During his administration on the bench of the County Court of Atoka County, Judge Linebaugh, careful of the finances of the office, caused all of its expenses to be paid out of fees received, and over and above this expenditure the office under his administration earned for the county $10,000 in the four years of his service. He witnessed the opening of the United States Land Office at Atoka and later the establishing here of the enrolling office of the Mississippi Choctaws who sought allotments in Indian Territory. He wielded much influence in connection with the establishing of the office first mentioned. Judge Linebaugh is an appreciative and valued member of the Atoka County Bar Association and the Oklahoma State Bar Association, is a resourceful and stalwart advocate of the principles and policies of the democratic party and both he and his wife are most zealous and devoted members of the Methodist Episcopal Church, South, in connection with which he is at times still called upon to exercise his ministerial functions.
At Atoka, on Christmas Day of the year 1898, was solemnized the marriage of Judge Linebaugh to Miss Annie Young, of Magnolia, Arkansas, and she has been to him a devoted companion and helpmeet.
(A Standard History of Oklahoma, transcribed by Sandra Stutzman)


The Chickasaw Nation is proud of what its distinguished families have done to develop a land of happy and permanent homes, and among the foremost of those families that have had a leading part in this noble work, the Love family stands well to the forefront. For this family, the County of Love, with Marietta as its county seat, was named. One branch of the family is represented prominently at Colbert in the person of James Arthur Love, a young man who gives splendid promise of carrying on the example of the family in the matter of progress and development, and already is he proving himself a factor in the community.
James Arthur Love was born on January 18, 1887, at Colbert, Oklahoma, then the old Indian Territory. His father was Henry Love, a quarter-blood Chickasaw, and his mother was Jennie Gooldsly, of white blood. Henry Love was a farmer and stockraiser all his life. He was born in Mississippi and came to Indian Territory in 1832 with the Chickasaws. He served in the Chickasaw Senate after locating in this region, and was a prominent and popular man in the tribe. He was a son of Isaac Love, who was a native of Mississippi, but who migrated to Indian Territory and died here in advanced years.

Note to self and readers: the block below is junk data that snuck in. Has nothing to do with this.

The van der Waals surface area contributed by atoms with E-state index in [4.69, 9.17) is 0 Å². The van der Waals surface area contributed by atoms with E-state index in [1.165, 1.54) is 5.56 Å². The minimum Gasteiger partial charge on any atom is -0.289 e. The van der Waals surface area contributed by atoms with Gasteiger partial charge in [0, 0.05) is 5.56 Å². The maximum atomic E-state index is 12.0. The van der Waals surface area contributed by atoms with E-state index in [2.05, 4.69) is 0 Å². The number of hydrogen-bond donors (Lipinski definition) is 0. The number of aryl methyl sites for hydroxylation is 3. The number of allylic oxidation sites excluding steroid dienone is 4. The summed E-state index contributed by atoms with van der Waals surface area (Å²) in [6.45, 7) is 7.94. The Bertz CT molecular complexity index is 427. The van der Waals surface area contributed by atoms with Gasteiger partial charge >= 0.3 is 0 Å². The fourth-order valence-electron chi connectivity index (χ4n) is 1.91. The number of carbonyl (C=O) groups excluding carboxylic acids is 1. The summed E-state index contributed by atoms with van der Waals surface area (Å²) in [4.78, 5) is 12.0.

James Arthur Love attended Hailey Institute at Tishomingo, and the Metropolitan Business College at Dallas, Texas. After the completion of his business course he engaged in the drug business at Colbert, and continued in that business for six years. It is the present plan of Mr. Love to identify himself with the grocery business in Colbert, and he is at present evolving plans for the establishment of such an enterprise. With his business training and his practical experience in the retail business, there is no question but he will make a splendid success of the venture. After he closed out his drug business in Colbert, Mr. Love went to Oklahoma City and there engaged in a similar enterprise, but in February, 1915, he returned to Colbert, his native city, and here he means to spend the remainder of his life.
On October 6, 1909, Mr. Love was married to Miss Gertrude Ingram of Carter County, Oklahoma. She is of Chickasaw descent, and the daughter of a prominent cattleman of Carter County, who now has his residence in Oklahoma City. Mrs. Love owns 200 acres of land in the heart of the Healdton oil fields.
Mr. and Mrs. Love have one child-Arthur Ingram Love, born July 19, 1912.
The family have membership in the Presbyterian Church and Mr. Love is a member of the Masonic order. He is a democrat, and has always given worthy service to the party.
(A Standard History of Oklahoma, transcribed by Sandra Stutzman)


In Oklahoma City not to know "Tom" Kirby is practically to designate oneself a stranger within the gates of the capital city, where his circle of friends is coincident with that of his acquaintances, where he has served since 1910 as clerk of the District Court, and where he is one of the representative younger members of the bar of Oklahoma.
Born at Bolivar, Polk County, Missouri, on the 28th of February, 1881, Thomas Emerson Kirby is a son of George T. and Nannie (Emerson) Kirby, the former a native of Illinois and the latter of Missouri. The original American progenitors of the Kirby family immigrated from Ireland and settled in Virginia in the colonial era of our nation history, and in the historic Old Dominion State was born and reared the paternal grandfather of Thomas E. Kirby. This sturdy and ambitious Virginian removed with his parents from his native commonwealth to Illinois about the year 1820 and they became pioneer settlers in Sangamon County, where he was a youthful friend of Abraham Lincoln and witnessed the historic wrestling match between Lincoln and Jackie Armstrong. George T. Kirby was long numbered among the substantial farmers and honored citizens of Illinois, and for a number of years was identified with the same basic line of enterprise in Missouri. The father of his wife was Judge Burr H. Emerson, who removed from Tennessee to Missouri and who served in the latter state on the bench of the Circuit Court for the long period of twenty-four years.